A party who is served has 20 days from the date of service to file a written Answer to the Petition, and an additional 20 days can be reserved if the first response is filed within the first 20 days. Many Defendants make the mistake of letting this deadline pass without filing an Answer, and Defendants also need to realize that even if the deadline passes, there are still possibilities to get an Answer on file. It is essential to consult an attorney as soon as possible after being served, or upon learning that a foreclosure action has been filed. The most common mistake Defendants make is failing to consult an attorney for fear of the cost. Many attorneys offer a free initial consultation which can be very enlightening, and often will dispel many fears. if the Defendant is truly without resources, he or she may qualify for Legal Aid.  
Any Defendant that fails to file an Answer waives the right to be informed of future proceedings. This means that after being served, months could go by with no indication of what is happening, followed by the unannounced arrival of Sheriff's Deputies ready to forcibly remove the borrower from the property. Even if the borrower has no defense, it is important to file an Answer so that the borrower is entitled to notice of everything taking place up to the moment the authorities arrive.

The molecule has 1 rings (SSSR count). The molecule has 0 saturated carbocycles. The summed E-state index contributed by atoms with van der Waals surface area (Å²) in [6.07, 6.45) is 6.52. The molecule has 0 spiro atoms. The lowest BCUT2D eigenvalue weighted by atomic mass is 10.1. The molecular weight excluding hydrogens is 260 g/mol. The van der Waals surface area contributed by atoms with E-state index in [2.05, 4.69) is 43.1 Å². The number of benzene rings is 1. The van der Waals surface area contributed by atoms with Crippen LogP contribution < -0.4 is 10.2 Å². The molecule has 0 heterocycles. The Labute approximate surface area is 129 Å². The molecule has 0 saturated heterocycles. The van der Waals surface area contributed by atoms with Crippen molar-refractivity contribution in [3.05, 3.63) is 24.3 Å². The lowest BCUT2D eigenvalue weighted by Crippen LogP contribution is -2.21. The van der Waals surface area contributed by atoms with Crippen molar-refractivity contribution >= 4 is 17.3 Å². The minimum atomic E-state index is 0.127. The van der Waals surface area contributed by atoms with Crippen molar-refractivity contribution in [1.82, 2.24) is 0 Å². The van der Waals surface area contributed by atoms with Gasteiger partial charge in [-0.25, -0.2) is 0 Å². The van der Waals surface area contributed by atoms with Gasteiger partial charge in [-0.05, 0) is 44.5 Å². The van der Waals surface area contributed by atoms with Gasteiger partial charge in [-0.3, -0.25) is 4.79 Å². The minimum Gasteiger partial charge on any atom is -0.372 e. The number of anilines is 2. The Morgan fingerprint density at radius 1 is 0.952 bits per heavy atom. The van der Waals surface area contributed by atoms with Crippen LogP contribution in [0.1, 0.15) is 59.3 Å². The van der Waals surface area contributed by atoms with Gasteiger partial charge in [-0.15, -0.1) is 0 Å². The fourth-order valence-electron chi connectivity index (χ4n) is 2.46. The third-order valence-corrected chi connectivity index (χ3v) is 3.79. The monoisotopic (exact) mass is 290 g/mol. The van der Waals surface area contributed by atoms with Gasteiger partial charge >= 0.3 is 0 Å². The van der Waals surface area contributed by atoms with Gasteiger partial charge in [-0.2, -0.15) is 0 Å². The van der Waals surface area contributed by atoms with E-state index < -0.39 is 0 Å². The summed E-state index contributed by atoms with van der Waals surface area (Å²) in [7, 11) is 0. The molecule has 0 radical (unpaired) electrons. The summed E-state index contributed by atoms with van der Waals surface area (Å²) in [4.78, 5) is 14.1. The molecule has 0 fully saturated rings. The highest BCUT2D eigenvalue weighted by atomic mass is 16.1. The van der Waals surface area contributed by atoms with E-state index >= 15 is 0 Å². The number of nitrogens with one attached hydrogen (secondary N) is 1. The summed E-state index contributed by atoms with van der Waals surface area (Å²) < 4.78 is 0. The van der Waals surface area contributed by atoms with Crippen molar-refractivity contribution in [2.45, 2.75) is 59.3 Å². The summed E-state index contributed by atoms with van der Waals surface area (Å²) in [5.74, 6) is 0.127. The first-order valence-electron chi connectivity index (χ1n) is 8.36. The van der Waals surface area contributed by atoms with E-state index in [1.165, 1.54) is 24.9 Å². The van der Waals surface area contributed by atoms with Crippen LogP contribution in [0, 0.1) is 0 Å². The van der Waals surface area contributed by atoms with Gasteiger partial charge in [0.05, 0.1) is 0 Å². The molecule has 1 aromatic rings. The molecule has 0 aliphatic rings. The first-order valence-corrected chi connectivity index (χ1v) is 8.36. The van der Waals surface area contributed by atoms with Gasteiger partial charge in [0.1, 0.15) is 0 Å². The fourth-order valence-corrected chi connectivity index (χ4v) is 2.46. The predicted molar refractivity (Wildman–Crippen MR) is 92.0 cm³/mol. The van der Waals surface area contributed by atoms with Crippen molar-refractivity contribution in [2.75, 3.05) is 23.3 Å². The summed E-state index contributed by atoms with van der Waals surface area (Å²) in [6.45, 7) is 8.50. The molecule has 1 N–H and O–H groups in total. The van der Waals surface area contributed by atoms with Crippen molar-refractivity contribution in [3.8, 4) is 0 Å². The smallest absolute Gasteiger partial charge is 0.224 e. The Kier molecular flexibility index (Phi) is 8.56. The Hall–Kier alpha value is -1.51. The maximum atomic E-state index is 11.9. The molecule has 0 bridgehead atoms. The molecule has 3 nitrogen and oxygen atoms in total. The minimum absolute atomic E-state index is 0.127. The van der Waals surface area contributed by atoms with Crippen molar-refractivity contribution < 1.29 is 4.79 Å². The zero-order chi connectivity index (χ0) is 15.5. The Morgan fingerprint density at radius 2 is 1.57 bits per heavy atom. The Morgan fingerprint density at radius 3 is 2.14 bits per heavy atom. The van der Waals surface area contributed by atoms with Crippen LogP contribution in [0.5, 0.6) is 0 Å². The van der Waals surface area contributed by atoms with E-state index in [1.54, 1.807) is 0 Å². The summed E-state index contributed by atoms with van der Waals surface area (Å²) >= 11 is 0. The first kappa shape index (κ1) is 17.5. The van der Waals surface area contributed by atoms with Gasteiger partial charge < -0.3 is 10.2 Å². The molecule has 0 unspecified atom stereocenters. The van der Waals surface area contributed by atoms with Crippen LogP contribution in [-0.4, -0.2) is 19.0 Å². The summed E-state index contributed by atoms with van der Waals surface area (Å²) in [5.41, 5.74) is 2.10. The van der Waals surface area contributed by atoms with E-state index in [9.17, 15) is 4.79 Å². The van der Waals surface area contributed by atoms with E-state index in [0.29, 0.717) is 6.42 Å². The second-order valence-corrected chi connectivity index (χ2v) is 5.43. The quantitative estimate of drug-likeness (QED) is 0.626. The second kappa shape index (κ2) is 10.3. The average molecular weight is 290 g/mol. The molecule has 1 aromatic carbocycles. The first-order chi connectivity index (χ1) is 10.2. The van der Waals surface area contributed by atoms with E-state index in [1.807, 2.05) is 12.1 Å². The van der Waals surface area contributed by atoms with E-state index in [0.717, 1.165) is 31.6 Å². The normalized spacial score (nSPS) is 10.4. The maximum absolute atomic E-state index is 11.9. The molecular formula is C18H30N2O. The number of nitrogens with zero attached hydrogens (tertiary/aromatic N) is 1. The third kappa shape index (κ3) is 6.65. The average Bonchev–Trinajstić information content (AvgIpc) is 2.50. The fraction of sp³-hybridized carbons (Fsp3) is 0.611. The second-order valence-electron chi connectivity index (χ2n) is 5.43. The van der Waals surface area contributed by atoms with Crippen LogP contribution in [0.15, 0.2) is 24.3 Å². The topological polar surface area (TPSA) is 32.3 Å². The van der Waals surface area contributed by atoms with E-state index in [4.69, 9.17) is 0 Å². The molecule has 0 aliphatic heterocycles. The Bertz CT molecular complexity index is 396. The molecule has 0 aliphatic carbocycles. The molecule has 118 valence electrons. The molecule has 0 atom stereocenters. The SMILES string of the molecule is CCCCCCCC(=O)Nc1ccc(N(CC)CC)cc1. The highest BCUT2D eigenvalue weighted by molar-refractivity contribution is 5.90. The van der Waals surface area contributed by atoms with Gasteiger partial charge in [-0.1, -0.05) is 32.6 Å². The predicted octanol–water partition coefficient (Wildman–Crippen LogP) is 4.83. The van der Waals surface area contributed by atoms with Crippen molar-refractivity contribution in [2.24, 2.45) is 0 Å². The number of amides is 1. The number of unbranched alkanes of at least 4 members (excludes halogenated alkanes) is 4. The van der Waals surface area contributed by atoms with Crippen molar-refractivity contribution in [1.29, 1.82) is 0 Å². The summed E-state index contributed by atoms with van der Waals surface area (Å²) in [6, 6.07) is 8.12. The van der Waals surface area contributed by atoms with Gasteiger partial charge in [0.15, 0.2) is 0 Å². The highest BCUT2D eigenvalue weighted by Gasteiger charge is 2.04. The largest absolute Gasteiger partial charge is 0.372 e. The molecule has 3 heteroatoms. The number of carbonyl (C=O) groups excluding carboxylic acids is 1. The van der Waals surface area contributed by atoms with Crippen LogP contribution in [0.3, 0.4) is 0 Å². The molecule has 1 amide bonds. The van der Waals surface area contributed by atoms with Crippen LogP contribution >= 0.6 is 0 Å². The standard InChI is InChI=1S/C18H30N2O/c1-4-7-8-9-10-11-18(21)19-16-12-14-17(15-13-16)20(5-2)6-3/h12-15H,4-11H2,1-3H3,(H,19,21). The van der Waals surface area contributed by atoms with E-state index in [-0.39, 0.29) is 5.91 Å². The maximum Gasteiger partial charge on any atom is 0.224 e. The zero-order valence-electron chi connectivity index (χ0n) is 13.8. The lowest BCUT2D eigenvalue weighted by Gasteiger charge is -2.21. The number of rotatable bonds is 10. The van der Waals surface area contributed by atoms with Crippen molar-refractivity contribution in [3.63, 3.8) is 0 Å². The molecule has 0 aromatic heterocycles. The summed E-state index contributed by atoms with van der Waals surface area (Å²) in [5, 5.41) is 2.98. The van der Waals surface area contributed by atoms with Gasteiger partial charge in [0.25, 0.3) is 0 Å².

After all Defendants have either answered, or let the Answer deadline pass, the matter moves into the "Discovery" phase. In many ways, this is the most critical phase of the litigation. This is the stage where the borrower, through his or her attorney, can obtain documents and information from the person bringing the foreclosure action. The borrower's attorney has the ability at this stage to determine if the Plaintiff is the actual person or company entitled to bring the foreclosure action, and whether the Plaintiff completed all of the actions that are required prior to filing a foreclosure action. In some cases, the foreclosure action will be dismissed outright. In other cases, the litigation will be placed on hold long enough to allow the borrower to make arrangements to reinstate the mortgage, or take advantage of remedies through the Bankruptcy Code. Look for an attorney with a good working relationship with a local Bankruptcy Attorney.